TIP: Anxiety over leaving work slows you down and lowers your productivity in the days before you leave. Remember: this vacation will renew your energies and make you a more productive, energetic, and creative employee.


Set Boundaries

The trouble with taking vacation and never shutting off technology is that you never really get away.  Your team sends emails to your plane, texts you while you lay on the beach, and shares information as you connect remotely into your server.  The purpose of taking time off is to decompress and reset, which is difficult to do when you’re consistently bombarded with work contacts.

Here are some strategies that will empower you and put you in control of your time off:

  • Define “emergency.” Make it very clear that at no time are you to be contacted unless for a true emergency: fire or destruction, theft, legal issues, etc.
  • Establish limits. If you do need to stay in contact, tell your team and boss that you will only check emails or phone messages once a day—then lock away your phone and computer. Take a vacation from technology as well as work.
  • Practice relaxation. If you have forgotten how to relax, now is the time to access your SMaRT mindfulness tools, including relaxation, gratitude, and visualization. This is your time to develop a habit of happiness.


Support Vacations for Your Team and Yourself

According to a survey by recruitment agency Robert Half, only 9% of managers and employers discourage vacation time. Unfortunately, only 25% of managers and employers encourage vacation time. You have to take responsibility for your own health—and your team’s. How might you yourself be interfering with your team’s ability to take vacation?

  • Creating a complicated procedure for requesting vacation
  • Confining the period when vacations can be taken to a narrow stretch of time
  • Constantly asking people to reschedule until later—but “later” never comes
  • Expecting the vacationing person to answer endless emails and phone messages or insisting they join a video conference
  • Making negative comments to others about a person’s absence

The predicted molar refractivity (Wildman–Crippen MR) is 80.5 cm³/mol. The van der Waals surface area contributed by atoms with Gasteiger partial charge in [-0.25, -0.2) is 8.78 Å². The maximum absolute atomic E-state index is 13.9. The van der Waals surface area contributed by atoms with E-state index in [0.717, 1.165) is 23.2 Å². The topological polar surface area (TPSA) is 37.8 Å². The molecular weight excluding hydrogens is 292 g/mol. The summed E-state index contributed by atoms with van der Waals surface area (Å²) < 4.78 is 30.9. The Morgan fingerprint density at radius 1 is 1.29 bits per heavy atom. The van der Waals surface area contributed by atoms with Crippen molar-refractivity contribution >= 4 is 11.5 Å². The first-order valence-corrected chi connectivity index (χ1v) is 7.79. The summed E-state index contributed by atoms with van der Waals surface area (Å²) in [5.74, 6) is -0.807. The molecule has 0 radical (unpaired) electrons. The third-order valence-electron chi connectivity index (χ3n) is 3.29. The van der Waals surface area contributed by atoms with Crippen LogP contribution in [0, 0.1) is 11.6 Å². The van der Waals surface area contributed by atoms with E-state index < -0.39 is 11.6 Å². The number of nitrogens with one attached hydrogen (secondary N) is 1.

• Piling on work immediately on a person’s return so they have no chance to ease back
  • Refusing to take your own vacation or to delegate even minor decisions when you are away.

If you find yourself under similar pressures from your own boss, you might try these techniques:

  • Vacation where you can’t be reached. Believe it or not, there are still plenty of places where email doesn’t work and cell coverage is spotty at best.
  • Say you’ll be vacationing where you can’t be reached. Okay, technically it is lying, but if you turn off your devices, you will not only have a better vacation but a genuine unreachability.
  • Ask the reason for the denial. Maybe you can work something out.
  • Go to Human Resources. Ask for clarification of the vacation policy, the amount of vacation due to you, and any rules you may have overlooked.

Vacations are too important for your physical and mental health and the advantages to you and the company are so striking that you should consider the attitude toward vacations one of the prime reasons to accept or reject a job offer—or to start looking for a change.

TIP: The few companies that offer unlimited vacation time are finding it has both pros (happier employees, easier recruitment, lower HR costs) and cons (a competition to not use vacation days, the inability to use vacation as a reward—more days the longer you stay). But the trend is on the upswing.

Key Takeaways

Vacations benefit employees and companies. When you or your team take vacations, you decompress, rev up your creativity, expand your thinking, connect with the people important to you, and actually increase your productivity and chances for advancement when you return.